There was also a sense of naïveté that his characters expressed - the radio DJ in Good Morning Vietnam comes to mind.  In that film, his character believed, on some level, that the US was doing good to and for Vietnam - and that because he had befriended particular Vietnamese, that he was doing them good.  There was visible shock that registered when that friendship, legitimate though it was, turned out to be much more complex - and built on foundational levels that he did not in that moment have access to - and it would take much time to achieve appreciation.  This was certainly a message about America's role as a superpower and our blundering belief in our ability to do good in cultures and places where we have no knowledge, something explored by Graham Greene in The Quiet American as well - but it was also as if Williams, and here I am blurring the actor with his characters, was still Mork, come from another planet, and somewhat confused about how it is that things work here.

So this film, with a subdued seeming Williams playing a wax character - one that feels somewhat removed, observant, but not active - could I say depressed? - seems to be offering, we can imagine, a weird fun-house mirror picture of the person; someone who was struggling with his current TV show - one that felt heavy handed rather than funny - as if the Midas touch of being able to see the absurdity of things was becoming a burden - something to throw in people's faces rather than something to laugh at with them - as if he stood on the other side of a barrier rather than on the same side of that barrier with us.

I never knew Robin Williams, and for that reason I can't ethically offer a diagnosis of him, and I don't intend to be doing that in this blog.  Instead I mean to be wondering - and I do think that we need to wonder about something like suicide, which we are programmed by millions of years of evolution, and the joy of life - to avoid - we need to wonder what causes someone - especially someone as full of wit, conviction about the importance of family, and a naked desire to connect with others - to choose to end his life.  Why do we, who share those attributes, though to a lesser extent, consider suicide ourselves?  Why are we depressed when there is so much wonderful stuff that life has to offer?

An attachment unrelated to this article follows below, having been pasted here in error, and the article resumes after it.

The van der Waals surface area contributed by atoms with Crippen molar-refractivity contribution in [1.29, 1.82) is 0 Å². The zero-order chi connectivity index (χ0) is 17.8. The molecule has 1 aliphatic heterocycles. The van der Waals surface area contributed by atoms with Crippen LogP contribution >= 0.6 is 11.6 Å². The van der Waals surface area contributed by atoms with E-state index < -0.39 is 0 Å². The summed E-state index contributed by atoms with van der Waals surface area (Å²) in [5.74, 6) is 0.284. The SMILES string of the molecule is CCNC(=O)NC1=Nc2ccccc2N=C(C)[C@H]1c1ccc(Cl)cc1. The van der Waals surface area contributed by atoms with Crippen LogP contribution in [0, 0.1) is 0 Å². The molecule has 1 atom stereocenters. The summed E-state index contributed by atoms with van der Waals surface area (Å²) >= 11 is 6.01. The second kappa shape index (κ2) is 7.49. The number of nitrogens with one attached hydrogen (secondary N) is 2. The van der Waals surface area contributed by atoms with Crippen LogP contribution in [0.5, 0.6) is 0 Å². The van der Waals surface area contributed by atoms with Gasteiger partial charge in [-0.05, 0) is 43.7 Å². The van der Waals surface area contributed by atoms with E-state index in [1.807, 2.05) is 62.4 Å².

I think there is a sense of isolation - a sense of being made of an essentially different substance, that may have been part of Williams' depressive experience.  I also think there may have been some anger - some significant frustration that all of his talent, all of his ability did not give him something that he desperately desired.  I assume that to be a kind of love - a kind of connection - that he felt to be out of his grasp.  I also think that the onset of a progressive illness - one that would rob him of his ability to be as physically fluid and ultimately as cognitively fluid as he was used to - may have angered him.  I don't know any of this - it is a guess.  But I do wonder about the role that anger played in his suicide.

In a small instance of life imitating art, I could not convince the reluctant son to join us for the film.  Despite it being the case that he has enjoyed the first two installments, he has decided that he does not like going to movies, so we were not able to have the family outing experience that I had hoped for.  It was frustrating.  Certainly less so than if he decided that he didn't feel that he needed to go to college.  Perhaps we need models like the character that Ben Stiller was playing to help us think about managing our wish to control our lives and the lives of those around us.

Perhaps also we need to question the Hollywood formula of overcoming adversity with a specific formula.  I have often compared movies to dreams, and think that the Save the Cat formula, present in so many movies, while bankable, constrains our dreaming capacity.  In fact, we need to learn how to manage limitations - and dreams, and movies, can, if we let them, help us with that.  But we have to trust that our audience wants catharsis - that they want to see that their heroes have limitations and live within them.  While this movie let's Williams character go with grace into the night (or day - it is daylight that robs him of his living quality), the end of his actual life does not feel so graceful.  He played characters who gave voice to important positions that were not popular, and they always seemed to be able to triumph on the moral level if not always being able to best the powers that be, though sometimes they were able to do both.  Perhaps it was too much to ask that he do this in his life as well as on screen.  

To access a narrative description of other posts on this site, link here.     For a subject based index, link here.

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Saturday, December 27, 2014